Yankees' Rodriguez stands at third base in the eighth inning of their MLB American League baseball game against the Red Sox in Boston

Cris Carter said he gave Alex Rodriguez a talking-to

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This is fun. Ex-NFL player Cris Carter ran into A-Rod down in Florida when A-Rod was getting ready to come back this year and they had a little chat. Carter said that he was concerned about PEDs and A-Rod’s P.R. problems and how his example impacts children and stuff. Then it got good. He said this on the Mike & Mike show:

“And he went into, Well, you know, I’m fighting for my life, and I basically just interrupted him and said, ‘Your life as a baseball player is over with. Now what you decide to do with the rest of your life — that’s the decision that you have to make. You and a number of other athletes have lost a whole generation of kids. Now, they’re going to be experimenting with PEDs because you guys have been successful doing it. What are you going to do to try to repair that?’ ”

Carter went on to tell A-Rod: “That’s really what your legacy should be. What you decide to do is totally up to you. I don’t care. I’m nobody — I’m just a fan. But I thought I should tell you that. You have an opportunity — and it could start today — that you could have the greatest legacy as far as PEDs, kids, high school athletes.”

I don’t think A-Rod or any big time athlete doing PEDs has nearly the impact on kids doing them as do the habits of other kids and the competitive environment in which they find themselves (i.e. if the incentive exists for them it will be way stronger a push than anyone’s example might be). But Carter is right about where A-Rod is in the grand scheme of things.

He’s not “done” in the same way Bill Madden keeps saying he’s done. He will likely still play baseball. I also believe that, yes, A-Rod has every right and incentive — in in some ways responsibility — to fight the charges against him. If for no other reason than because the precedent of MLB leveling crazy 200+ game suspensions for first time violations of the JDA is insane.

But his time as a big impact player and famous superstar is over. And it would be a good idea for him think about his future more than his present. Any move calculated to work on his present image, as opposed to his legal status alone, is probably wasted effort.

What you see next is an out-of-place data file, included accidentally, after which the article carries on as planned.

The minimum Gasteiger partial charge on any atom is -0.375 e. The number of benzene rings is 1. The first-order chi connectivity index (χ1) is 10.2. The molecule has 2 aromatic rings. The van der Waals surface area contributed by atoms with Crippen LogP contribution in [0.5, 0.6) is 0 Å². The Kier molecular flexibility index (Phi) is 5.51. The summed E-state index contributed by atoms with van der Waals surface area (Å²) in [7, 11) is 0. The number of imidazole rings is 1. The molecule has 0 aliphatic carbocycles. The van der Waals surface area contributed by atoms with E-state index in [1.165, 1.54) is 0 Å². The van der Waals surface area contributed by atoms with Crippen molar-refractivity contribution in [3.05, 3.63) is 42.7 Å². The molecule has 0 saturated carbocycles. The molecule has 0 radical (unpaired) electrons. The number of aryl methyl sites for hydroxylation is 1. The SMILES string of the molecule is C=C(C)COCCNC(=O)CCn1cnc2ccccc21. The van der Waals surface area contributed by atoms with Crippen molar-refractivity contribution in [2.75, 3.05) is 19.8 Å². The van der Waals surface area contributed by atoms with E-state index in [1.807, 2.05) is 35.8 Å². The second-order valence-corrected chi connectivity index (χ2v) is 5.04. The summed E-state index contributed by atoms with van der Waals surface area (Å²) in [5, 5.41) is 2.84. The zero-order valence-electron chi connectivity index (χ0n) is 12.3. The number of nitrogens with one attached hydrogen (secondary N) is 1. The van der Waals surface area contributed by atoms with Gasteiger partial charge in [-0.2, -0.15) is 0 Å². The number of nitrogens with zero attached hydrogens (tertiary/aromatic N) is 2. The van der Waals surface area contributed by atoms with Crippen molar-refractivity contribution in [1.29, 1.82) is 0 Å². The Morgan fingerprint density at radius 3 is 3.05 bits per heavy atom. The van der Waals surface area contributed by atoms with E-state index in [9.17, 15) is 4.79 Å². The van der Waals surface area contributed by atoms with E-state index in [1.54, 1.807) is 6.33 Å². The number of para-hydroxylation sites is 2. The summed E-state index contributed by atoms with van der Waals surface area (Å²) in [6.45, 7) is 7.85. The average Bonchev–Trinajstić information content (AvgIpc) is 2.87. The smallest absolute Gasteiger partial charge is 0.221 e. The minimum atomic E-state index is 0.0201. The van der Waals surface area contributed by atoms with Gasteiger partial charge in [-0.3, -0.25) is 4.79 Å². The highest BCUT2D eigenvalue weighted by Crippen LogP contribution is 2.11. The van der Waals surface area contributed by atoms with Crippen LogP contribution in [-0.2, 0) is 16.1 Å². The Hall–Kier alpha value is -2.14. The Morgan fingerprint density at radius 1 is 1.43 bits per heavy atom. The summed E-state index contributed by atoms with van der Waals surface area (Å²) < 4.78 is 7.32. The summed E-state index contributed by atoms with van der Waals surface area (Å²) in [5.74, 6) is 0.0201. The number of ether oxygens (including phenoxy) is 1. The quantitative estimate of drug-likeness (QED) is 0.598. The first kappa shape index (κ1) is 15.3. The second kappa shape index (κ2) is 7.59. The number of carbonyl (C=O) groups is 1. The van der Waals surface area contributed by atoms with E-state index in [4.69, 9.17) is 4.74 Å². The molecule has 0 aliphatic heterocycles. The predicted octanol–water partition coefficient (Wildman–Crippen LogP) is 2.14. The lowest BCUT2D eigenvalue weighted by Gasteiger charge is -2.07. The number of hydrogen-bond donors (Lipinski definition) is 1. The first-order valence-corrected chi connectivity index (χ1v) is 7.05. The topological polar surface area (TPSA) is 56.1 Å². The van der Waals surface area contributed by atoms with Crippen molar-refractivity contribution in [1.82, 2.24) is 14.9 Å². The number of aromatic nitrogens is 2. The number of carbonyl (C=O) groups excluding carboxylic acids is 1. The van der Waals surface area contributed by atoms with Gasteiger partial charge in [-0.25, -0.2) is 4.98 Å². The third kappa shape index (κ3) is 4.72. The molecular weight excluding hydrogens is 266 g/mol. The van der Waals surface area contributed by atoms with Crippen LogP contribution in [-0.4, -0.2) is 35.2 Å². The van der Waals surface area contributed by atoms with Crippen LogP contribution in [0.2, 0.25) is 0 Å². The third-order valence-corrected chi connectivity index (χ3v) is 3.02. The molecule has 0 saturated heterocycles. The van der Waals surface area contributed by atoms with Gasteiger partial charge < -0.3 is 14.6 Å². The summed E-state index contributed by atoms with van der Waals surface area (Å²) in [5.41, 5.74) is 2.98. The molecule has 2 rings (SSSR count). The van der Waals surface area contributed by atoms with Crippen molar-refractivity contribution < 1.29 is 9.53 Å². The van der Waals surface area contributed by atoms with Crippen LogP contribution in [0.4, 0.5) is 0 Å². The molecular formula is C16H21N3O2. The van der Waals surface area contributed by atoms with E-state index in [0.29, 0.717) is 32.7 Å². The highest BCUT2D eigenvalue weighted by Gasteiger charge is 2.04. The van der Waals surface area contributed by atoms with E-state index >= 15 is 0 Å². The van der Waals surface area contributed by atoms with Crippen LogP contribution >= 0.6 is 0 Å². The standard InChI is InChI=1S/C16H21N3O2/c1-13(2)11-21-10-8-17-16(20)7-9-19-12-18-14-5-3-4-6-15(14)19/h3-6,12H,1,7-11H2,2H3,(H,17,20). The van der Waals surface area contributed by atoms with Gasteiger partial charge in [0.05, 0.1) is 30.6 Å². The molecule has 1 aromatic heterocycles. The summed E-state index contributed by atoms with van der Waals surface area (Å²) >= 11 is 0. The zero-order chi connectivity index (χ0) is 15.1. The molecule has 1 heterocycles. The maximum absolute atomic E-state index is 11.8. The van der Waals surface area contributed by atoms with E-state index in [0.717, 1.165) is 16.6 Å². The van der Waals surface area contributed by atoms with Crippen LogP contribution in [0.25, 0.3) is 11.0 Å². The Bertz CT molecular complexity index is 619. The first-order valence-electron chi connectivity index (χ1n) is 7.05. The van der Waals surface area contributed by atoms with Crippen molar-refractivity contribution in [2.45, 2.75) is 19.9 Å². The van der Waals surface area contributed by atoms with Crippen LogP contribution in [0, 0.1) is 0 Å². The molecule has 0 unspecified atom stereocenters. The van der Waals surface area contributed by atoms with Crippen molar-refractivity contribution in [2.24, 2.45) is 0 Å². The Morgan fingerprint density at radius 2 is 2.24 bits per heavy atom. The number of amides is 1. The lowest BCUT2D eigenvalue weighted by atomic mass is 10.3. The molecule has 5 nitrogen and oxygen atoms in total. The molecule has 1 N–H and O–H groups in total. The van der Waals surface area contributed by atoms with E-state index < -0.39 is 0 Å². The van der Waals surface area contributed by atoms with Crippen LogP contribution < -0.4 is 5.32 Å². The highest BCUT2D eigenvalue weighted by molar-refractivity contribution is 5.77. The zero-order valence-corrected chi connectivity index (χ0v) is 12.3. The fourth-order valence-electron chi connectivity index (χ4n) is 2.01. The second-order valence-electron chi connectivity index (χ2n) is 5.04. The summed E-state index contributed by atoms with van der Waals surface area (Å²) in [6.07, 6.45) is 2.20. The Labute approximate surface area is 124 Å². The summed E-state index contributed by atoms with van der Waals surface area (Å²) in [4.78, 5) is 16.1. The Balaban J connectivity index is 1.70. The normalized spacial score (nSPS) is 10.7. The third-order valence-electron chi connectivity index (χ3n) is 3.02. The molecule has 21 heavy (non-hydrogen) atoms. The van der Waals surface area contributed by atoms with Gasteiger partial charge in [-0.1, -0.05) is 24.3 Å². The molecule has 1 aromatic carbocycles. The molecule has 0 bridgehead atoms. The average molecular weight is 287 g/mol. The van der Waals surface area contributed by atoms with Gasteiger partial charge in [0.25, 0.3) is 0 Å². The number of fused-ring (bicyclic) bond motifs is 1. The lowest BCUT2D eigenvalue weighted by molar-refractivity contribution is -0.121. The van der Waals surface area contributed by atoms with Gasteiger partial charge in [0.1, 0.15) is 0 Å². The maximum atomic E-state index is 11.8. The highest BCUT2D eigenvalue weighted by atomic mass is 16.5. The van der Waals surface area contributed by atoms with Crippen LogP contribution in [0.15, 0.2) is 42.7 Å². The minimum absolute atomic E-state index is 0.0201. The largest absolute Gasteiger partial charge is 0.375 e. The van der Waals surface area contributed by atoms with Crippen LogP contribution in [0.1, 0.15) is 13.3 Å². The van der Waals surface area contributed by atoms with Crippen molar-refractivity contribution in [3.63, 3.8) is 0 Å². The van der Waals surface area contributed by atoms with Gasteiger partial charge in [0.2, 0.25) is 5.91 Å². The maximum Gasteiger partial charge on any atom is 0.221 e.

The Phillies pulled Jeremy Hellickson back from trade waivers

SAN DIEGO, CALIFORNIA - AUGUST 5:  Jeremy Hellickson #58 of the Philadelphia Phillies pitches during the first inning of a baseball game against the San Diego Padres at PETCO Park on August 5, 2016 in San Diego, California.  (Photo by Denis Poroy/Getty Images)
Denis Poroy/Getty Images
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CSN Philly’s Jim Salisbury reports that a team claimed Phillies starter Jeremy Hellickson on trade waivers, but the two clubs were unable to work out a deal. As a result, the Phillies pulled Hellickson back from trade waivers, which means he’s ineligible to be traded for the rest of the season.

Hellickson, 29, has had a nice bounce-back season after three poor years from 2013-15. He’s 10-8 with a 3.80 ERA and a 131/36 K/BB ratio in 154 innings.

The Phillies could attempt to re-sign Hellickson in the offseason. It’s also possible the club makes a qualifying offer — estimated to be worth $16.7 million — so that the Phillies will at least get back a compensatory draft pick if Hellickson opts to sign elsewhere.

Ever wonder what umpires and players say to each other during arguments?

LAKELAND, FL - FEBRUARY 27:  J.D. Martinez #28 of the Detroit Tigers poses during photo day at Joker Marchant Stadium on February 27, 2016 in Lakeland, Florida.  (Photo by Rob Carr/Getty Images)
Rob Carr/Getty Images
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Tigers outfielder J.D. Martinez was ejected by home plate umpire Mike Everitt after he struck out looking in the bottom of the sixth inning of Saturday’s game against the Angels. He had a brief conversation with Everitt, which resulted in Martinez getting ejected.

MLive.com’s Evan Boodbery spoke to Martinez about what happened and got a word-for-word recollection of what happened. If you’ve ever wondered what umpires and players say to each other during their arguments, here’s a look:

No one has ever accused umpires of having thick skin.

Martinez finished the game 1-for-3. After an 0-for-4 performance on Sunday, he’s hitting .315/.377/.561 with 18 home runs and 52 RBI in 385 plate appearances.